On the other hand, building a strong and engaged community (see it as a social CRM), can greatly improve direct sales and keep consumers engaged.

The following basic analysis should always be done when setting up advertising objectives.


This is usually the hardest and one of the most important business KPIs.

KPI: number of sales, in-store conversion rate, drive-to-store conversion rate
Message CTA: Drive to store, promotion, drive to store contest, rewards program, loyalty, etc.


Awareness of a specific product (knowledge of a specific product or brand);
Association with a specific product (e.g. Axe & nerds);

KPI: consumer brand awareness (aided, top of mind)
Message CTA: Emotional, content heavy, product presentation, open, no closure

BUILD COMMUNITY (CRM, Social Media, etc.)

1. Community building: opt-in consumer info (DM, email, Facebook, apps, etc.)

KPI: number of opt-ins, type of opt-ins
Message call-to-action: Join now, join promotion, participate, etc.

2. Community engagement: consumer participation in conversations (over social media, word of mouth, etc.)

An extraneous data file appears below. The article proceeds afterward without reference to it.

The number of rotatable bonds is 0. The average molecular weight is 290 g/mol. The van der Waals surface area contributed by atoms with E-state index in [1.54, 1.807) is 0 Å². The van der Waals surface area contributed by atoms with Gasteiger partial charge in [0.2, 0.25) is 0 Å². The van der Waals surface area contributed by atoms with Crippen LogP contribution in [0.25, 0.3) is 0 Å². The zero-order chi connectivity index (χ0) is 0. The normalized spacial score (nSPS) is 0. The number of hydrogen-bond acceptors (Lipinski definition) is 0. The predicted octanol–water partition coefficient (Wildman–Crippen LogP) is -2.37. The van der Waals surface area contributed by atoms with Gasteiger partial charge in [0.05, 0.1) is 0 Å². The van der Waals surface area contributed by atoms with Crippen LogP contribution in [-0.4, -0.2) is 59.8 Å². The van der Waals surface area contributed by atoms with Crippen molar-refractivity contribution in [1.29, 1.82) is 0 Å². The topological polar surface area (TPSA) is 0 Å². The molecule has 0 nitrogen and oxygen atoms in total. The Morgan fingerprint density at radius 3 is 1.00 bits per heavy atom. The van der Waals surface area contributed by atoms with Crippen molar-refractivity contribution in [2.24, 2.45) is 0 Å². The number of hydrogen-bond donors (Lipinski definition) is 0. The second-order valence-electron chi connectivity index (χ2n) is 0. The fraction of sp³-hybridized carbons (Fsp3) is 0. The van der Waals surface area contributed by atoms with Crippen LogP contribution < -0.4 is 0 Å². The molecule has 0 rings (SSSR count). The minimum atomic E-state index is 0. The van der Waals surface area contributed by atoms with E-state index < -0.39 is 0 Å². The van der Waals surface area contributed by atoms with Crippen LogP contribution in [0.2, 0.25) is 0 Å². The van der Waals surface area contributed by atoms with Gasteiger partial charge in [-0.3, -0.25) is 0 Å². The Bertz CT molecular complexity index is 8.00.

KPI: consumer engagement (Likes, comments, etc)
Message CTA: Share, comment!, participate, engage, share contest, etc.

3. Community advocacy: consumer brand advocacy (positive brand support, message sharing)

KPI: consumer conversations, likes, recommends, shares, RT, etc.
Message CTA: Share if you love, Join VIP community, Brand Nation, etc.

Chief Digital Officer (CDO) or Another Chief Is All We Need

Steve Martin
Steve Martin: Unrelated, love this guy.

Here is a full interview I did with Matt Alderton for PM Network Magazine that only got published partially. I think you guys might find it interesting.

1. First of all, let’s define the role of “Chief Digital Officer” (CDO). What is a CDO, exactly? What does this person do, and why is their job important? How is this person different from a Chief Information Officer, or a Chief Technology Officer?

The three positions are not mutually exclusive nor does one replace the other.
Here are some rough definitions.

Focuses on technology and technological innovation.
Specializes in technical architecture, frameworks, platforms, deployments and R&D.
Ensures the technological stability of the organization, and drives technological research and innovation.
Education (in order of importance): Computer engineering / management / business.

Focuses on business processes, information architecture, and internal organizational workflows and finding the technology that best fits them.
Specializes in business processes, content architecture, production and management, strong technical background.
Ensures the integrity, production and dissemination of digital content throughout the organization; optimizes business processes.